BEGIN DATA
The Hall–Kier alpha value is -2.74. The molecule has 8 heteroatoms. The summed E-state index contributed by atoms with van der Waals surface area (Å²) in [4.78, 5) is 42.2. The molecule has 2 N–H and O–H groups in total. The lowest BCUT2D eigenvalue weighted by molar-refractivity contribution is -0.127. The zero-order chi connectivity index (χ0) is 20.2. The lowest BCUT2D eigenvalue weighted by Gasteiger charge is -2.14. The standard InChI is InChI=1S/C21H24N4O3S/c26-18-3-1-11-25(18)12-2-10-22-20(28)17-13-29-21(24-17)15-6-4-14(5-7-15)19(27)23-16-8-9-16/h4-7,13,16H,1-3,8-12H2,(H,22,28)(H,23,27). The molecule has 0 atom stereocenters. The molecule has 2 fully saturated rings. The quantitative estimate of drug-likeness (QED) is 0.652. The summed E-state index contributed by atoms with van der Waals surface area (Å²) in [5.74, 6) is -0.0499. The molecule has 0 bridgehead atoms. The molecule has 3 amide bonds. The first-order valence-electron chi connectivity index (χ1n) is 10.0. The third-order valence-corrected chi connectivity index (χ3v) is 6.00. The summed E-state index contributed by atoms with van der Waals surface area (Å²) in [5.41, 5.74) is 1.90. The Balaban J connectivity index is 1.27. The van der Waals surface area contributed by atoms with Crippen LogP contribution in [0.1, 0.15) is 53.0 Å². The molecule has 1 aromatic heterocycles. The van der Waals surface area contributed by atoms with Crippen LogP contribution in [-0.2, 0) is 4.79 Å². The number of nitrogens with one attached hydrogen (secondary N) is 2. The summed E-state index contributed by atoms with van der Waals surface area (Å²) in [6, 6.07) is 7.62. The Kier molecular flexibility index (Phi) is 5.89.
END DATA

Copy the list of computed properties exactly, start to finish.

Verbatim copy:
The Hall–Kier alpha value is -2.74. The molecule has 8 heteroatoms. The summed E-state index contributed by atoms with van der Waals surface area (Å²) in [4.78, 5) is 42.2. The molecule has 2 N–H and O–H groups in total. The lowest BCUT2D eigenvalue weighted by molar-refractivity contribution is -0.127. The zero-order chi connectivity index (χ0) is 20.2. The lowest BCUT2D eigenvalue weighted by Gasteiger charge is -2.14. The standard InChI is InChI=1S/C21H24N4O3S/c26-18-3-1-11-25(18)12-2-10-22-20(28)17-13-29-21(24-17)15-6-4-14(5-7-15)19(27)23-16-8-9-16/h4-7,13,16H,1-3,8-12H2,(H,22,28)(H,23,27). The molecule has 0 atom stereocenters. The molecule has 2 fully saturated rings. The quantitative estimate of drug-likeness (QED) is 0.652. The summed E-state index contributed by atoms with van der Waals surface area (Å²) in [5.74, 6) is -0.0499. The molecule has 0 bridgehead atoms. The molecule has 3 amide bonds. The first-order valence-electron chi connectivity index (χ1n) is 10.0. The third-order valence-corrected chi connectivity index (χ3v) is 6.00. The summed E-state index contributed by atoms with van der Waals surface area (Å²) in [5.41, 5.74) is 1.90. The Balaban J connectivity index is 1.27. The van der Waals surface area contributed by atoms with Crippen LogP contribution in [0.1, 0.15) is 53.0 Å². The molecule has 1 aromatic heterocycles. The van der Waals surface area contributed by atoms with Crippen LogP contribution in [-0.2, 0) is 4.79 Å². The number of nitrogens with one attached hydrogen (secondary N) is 2. The summed E-state index contributed by atoms with van der Waals surface area (Å²) in [6, 6.07) is 7.62. The Kier molecular flexibility index (Phi) is 5.89.